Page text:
Tuesday, February 27, 2024

Biochar touted as a climate change solution

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Soil amendment technology stores carbon for thousands of years, says lobby group.
Biochar Network New Zealand chair Warrick Isaachsen says biochar stores carbon, increases yield from plants and some animals, improves soil and water quality, and reduces fertiliser and irrigation dependency.
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Biochar Network New Zealand is campaigning to increase the profile of biochar.

A product made by heating tree or plant waste or other organic matter, biochar – often used as a soil amendment technology – removes carbon from the earth’s atmosphere, the organisation said.

Biochar is one of few negative emissions technologies recognised by the Intergovernmental Panel on Climate Change, safely storing up to half the carbon in its source material for hundreds – and even thousands – of years.

“With large volumes of green residues from forestry, urban and agriculture resource streams, New Zealand is an ideal place to produce biochar,” said Warrick Isaachsen, chair of Biochar Network New Zealand. 

“Not only does biochar store carbon, it increases yield from plants and some animals, improves soil and water quality, and reduces fertiliser and irrigation dependency. This means that people who use biochar also save money while improving ecosystem viability.”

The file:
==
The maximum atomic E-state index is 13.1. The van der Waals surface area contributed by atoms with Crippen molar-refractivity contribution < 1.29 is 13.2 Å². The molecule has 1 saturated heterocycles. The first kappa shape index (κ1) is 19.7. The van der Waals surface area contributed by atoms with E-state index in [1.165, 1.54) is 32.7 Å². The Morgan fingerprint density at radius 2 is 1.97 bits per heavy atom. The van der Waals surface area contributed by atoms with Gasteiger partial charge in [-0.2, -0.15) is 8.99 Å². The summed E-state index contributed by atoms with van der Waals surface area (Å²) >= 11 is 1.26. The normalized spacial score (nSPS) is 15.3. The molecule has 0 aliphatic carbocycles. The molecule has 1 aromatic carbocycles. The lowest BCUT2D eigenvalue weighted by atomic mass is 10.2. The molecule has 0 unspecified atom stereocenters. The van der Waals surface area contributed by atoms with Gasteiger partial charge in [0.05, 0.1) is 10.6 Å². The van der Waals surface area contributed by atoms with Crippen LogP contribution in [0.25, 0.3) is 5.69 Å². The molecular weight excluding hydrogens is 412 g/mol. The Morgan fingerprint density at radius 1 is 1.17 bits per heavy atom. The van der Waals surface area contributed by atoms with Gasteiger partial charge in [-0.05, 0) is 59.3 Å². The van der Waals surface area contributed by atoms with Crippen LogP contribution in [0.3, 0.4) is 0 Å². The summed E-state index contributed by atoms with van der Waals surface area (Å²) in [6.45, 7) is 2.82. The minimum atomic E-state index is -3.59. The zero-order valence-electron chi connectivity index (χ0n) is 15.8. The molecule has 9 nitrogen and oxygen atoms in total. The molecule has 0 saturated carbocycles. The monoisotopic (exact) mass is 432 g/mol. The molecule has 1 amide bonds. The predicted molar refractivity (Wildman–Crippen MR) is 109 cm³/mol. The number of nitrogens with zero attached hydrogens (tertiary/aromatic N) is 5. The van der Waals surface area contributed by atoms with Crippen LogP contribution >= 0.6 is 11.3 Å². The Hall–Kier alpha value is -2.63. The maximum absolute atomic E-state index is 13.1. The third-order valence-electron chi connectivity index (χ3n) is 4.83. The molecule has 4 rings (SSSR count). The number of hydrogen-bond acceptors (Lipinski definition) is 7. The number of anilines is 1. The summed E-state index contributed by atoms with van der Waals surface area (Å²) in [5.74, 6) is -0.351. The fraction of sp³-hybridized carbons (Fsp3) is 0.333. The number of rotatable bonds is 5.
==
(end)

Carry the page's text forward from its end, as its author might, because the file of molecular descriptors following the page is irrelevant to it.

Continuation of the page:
Internationally, Biochar is well regarded for its versatility and benefits not just in agriculture and horticulture, but also its many applications in construction and tech, the organisation said.

New Zealand’s tree dependence to meet international greenhouse gas commitments is vulnerable to climate change and associated extreme weather events such as drought, wildfire, storm, and pest and disease risks, it said. Biochar can eliminate these carbon offset risks, and can sequester carbon over a much longer period than the life of a pine tree while providing benefits from its use. 

One tonne of carbon sequestered in biochar is equivalent to removing 3.67t of CO2 from the atmosphere for hundreds to thousands of years. International voluntary carbon markets and “climate active” businesses are leveraging this chemistry to financially support biochar project development around the world. 

Momentum around biochar is building in NZ, with a number of biochar-related projects in development, the organisation said. Biochar Network New Zealand has been invited to be part of the inaugural Ministry for Primary Industries Fieldays Forestry Hub next month, and internationally renowned biochar expert Professor Stephen Joseph will be in the country to engage with the Marlborough Grape Growers Cooperative, give the keynote address to the New Zealand Society of Soil Science, and attend Fieldays.

There are plenty of important reasons for NZ to grow more trees, said Biochar Network, and one of these is the supply of biomass and forest residues for the production of biochar and pyrolysis co-products, including energy.

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